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Re: [perl #133109] push on scalar forbidden: why?

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L A Walsh
April 14, 2018 02:31
Re: [perl #133109] push on scalar forbidden: why?
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Philip R Brenan via RT wrote:
> The initial experimental form was a good idea but too broad because of the
> interpretation of:
> for($a) {...}
    In an earlier writeup of this, I deleted but should have left
a key phrase:

If there is no way to interpret the expression without an error
being generated, (a '@' is expected), then allow it to be processed
as a reference to an array.

However, the above is legal perl code even if '$a' is
"undef", as it should be processed as "for(undef){...}".

Since this is legal:

    for ([1,2,3],[4,5,6]) {...}  

(with loop run twice: _=[1,2,3], then _=[4,5,6]).

then this must be treated the same way (and is):

    for ([1,2,3]) {...}
(_=[1,2,3]).  There can be no treatment of a ref as an
array or hash in that context, because the ref itself is a legal

    Are you saying there is some situation where somehow
that for would be treated as:

If so, I don't see it.  I.e. I don't see how there would be
confusion.  I.e. in a situation where it is value
to treat the value as a scalar OR an array, then the
scalar would take precedence.

> But when it was removed the removal was perhaps too broad as well and
> perhaps should not have been removed from pop, push, shift, unshift where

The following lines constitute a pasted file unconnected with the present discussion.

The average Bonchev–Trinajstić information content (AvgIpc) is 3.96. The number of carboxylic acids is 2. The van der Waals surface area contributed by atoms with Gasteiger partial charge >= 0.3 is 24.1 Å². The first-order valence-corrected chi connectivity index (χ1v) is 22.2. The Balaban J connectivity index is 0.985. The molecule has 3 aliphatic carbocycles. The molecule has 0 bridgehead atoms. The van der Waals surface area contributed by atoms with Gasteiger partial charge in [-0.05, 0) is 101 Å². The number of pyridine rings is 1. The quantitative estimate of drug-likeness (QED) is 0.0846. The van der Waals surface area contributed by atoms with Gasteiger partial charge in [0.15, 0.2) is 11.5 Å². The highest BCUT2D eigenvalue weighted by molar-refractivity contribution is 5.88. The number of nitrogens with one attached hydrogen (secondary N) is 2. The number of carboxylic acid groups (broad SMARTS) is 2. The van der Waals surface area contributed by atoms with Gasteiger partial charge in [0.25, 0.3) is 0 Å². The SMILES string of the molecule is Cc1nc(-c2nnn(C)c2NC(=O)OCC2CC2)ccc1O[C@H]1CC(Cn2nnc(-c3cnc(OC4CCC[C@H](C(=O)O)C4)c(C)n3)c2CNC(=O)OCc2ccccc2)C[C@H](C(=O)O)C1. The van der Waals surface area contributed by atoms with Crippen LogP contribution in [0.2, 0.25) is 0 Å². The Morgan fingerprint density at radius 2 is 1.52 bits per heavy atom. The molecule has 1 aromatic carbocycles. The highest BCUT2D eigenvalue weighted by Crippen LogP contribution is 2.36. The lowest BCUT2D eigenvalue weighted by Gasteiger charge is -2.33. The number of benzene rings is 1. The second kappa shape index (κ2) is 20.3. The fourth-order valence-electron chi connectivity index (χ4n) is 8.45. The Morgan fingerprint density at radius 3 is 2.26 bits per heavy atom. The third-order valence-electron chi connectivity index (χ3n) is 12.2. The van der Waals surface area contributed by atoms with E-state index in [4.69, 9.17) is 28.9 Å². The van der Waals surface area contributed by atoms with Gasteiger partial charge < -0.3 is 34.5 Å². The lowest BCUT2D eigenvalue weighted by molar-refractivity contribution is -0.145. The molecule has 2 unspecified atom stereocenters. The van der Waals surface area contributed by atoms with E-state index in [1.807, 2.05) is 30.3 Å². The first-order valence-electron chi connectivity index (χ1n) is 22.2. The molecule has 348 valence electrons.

> it seems plausible that an extra @ can be safely added. I thought that
> perhaps Linda's scheme would fail on:
> my $a;
> for(keys $a) {...}

If '$a' is a ref to a hash:
my $a={one=>1,two=>2};
for (keys $a) {...}, then I don't see confusion, as keys is
an operator (not a bareword), that requires a hash, right?

In that case, treating it as "%$a" would seem the only valid
> but in this case the point is moot so the scheme survives.  And in cases
> like:
> my %a = (0=>undef);
> push @{$a{0}}, 1;
> say STDERR dump(%a);
> it would make code much more readable.
> If Linda's scheme can be shown to be safe and unambiguous on all cases of
> pop, push, shift, unshift then I would like to see this capability returned
> to Perl because it is more concise.

What other cases was it removed from?

I don't see a problem allowing it anywhere where:

1) it would be an error to NOT dereference the ref,
2) where there is no language ambiguity.

I'm sure this was thoroughly 'hashed' out at the time, so
maybe there are cases I'm not thinking of where I could
be enlightened?  That said, though, I feel there _can't_
be any such cases -- because of the above preconditions.

If there was ambiguity before, and it was allowed,
how was it that it was not flagged as an error?

And if the code was already "legal", then dereferencing
shouldn't be considered. (i.e. "for ($a) {...}" ).

So what am I missing?

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